Live In Chicago
Posted by Sid Smith on Nov 10, 2017

King Crimson’s Live In Chicago has been exciting the ears of a few folks in recent weeks. Here’s a roundup of some reviews you may have missed.
First up is a German-language review…

Read the review here

For those who don’t speak German, here’s a handy cut-out-and-keep translation…

Lately, there is not enough material left over from King Crimson to complain about. The 21 (!) CDs comprehensive "Sailor's Tale" titled retrospective of the years 1970-72 has just been released among the people, while the current incarnation of the band goes on tour again.

"Live In Chicago" is from the summer of this year and one wonders, inevitably: another live album by King Crimson, is that really necessary? Once again, the clear answer is 'yes', even though this work will surely inspire the band's die-hard fans. Since 2015 several live releases of the band have already been released by Robert Fripp (2015: "Live At The Orpheum", 2016: " Live In Toronto " and "Radical Action To Unseat The Hold Of The Monkey Mind", 2017: "Heroes EP") Japan Import "Live In Vienna"), so that "Live In Chicago" means another sequel to the current reincarnation with three (!) Drummers.
Featuring Robert Fripp (guitar, keyboards), Mel Collins (saxophone, flute), Gavin Harrison (drums), Jakko Jakszyk(guitar, flute, vocals), Tony Levin (bass, stick, vocals), Pat Mastelotto (drums) , Bill Rieflin (keyboards), Jeremy Stacey(Drums, keyboards) this recording was made on the last US tour. Especially in comparison with the other records of the last few years, one notices that one increasingly deals with the classics of the 70s, but in addition to certain song constants in the setlist such as 'Starless', '21st Century Schizoid Man', 'Easy Money' 'Lark's Tongues In Aspic I' or 'Pictures Of A City', each live recording spans a stimulating variation on the setlist, featuring a mix of early song pearls as well as completely new or rarely played material (this time including 80s material, Neurotica 'and 'Indiscipline').

For example, the material of "Lizard" (1970), which you get to hear in slightly modified versions, surprises on 'Live In Chicago' in the first place. The melancholic, somewhat sentimental, but equally powerful, circus 'as well as a condensed, very dynamic interpretation of' Lizard 'under the name, The Lizard Suite' make it clear once again that the current 8-piece band is not just the past as a 1: 1 reproduction celebrates, but one gives the music always new facets. In addition to the six-armed drum monster, it is once again Mel Collins who, with his variable saxophone and flute inlays, gives the music another side. The David Bowie Classics 'Heroes' - in which Robert Fripp in the original contributed the significant guitar lines - is also a fitting bow to a great, unfortunately too early died artist of our time.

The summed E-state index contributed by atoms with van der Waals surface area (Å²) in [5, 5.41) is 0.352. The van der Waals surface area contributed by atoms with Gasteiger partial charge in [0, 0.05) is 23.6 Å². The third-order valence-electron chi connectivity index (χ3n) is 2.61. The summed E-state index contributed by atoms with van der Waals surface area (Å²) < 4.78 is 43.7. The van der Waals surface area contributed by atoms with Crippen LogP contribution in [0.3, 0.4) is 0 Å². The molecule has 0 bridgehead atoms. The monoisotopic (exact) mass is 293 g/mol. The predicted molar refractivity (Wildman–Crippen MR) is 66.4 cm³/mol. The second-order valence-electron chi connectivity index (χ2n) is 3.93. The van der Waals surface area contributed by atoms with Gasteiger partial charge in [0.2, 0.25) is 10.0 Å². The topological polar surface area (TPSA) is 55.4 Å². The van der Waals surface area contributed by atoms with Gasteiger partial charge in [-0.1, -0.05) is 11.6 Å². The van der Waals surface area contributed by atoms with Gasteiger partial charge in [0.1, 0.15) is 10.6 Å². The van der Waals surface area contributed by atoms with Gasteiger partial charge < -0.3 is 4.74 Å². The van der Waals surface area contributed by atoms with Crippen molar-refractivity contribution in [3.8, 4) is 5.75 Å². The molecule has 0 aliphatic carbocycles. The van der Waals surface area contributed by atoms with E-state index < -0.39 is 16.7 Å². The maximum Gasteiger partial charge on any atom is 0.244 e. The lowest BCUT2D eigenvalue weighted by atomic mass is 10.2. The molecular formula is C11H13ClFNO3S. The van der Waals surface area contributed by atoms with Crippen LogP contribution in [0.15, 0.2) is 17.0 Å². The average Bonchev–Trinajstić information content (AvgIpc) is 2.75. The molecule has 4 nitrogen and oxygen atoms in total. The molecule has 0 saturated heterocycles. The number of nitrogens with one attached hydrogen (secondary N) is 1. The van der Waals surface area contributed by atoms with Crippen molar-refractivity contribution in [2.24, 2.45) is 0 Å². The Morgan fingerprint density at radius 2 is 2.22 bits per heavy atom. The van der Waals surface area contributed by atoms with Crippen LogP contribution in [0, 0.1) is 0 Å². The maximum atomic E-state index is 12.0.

After already the last outputs included new titles again and again - this time celebrates 'The Errors' its premiere - one wonders, of course, inevitably, when finally a new studio album will appear. But just as one knows Robert Fripp's unpredictability, he will already recognize the right moment when, from his point of view, the right time has come. 

Next up, in a numbers-heavy account of the new album, JP’s music blog says “This set is filled with epic songs (10-minute "Pictures Of A City" & 14-minute "Starless") that allows you to get lost in the moment of these performances “

Read the review here

Another blogger is particularly impressed with the Lizard-era material, saying “For me, the highlights of these 21 tracks has to include the brilliant 'Cirkus,' a track that once the piano and mellotron's come together to change its musical point of origin, still sends shivers down my spine. It's also here where lead vocalist, Jakko M. Jakszyk's voice is at its best, for he not only delivers the vocals with power, but supersedes those of original songster Gordon Haskell.”

Read the whole review here

Blogger Zach Nathanson is enamoured with what he describes as the “experimental yet futuristic tribal atmosphere” of Live In Chicago.

Read his review here.

Finally, although we’ve run this one before, here’s John Kelman’s insightful overview of what went down in Chicago…

Read the whole review here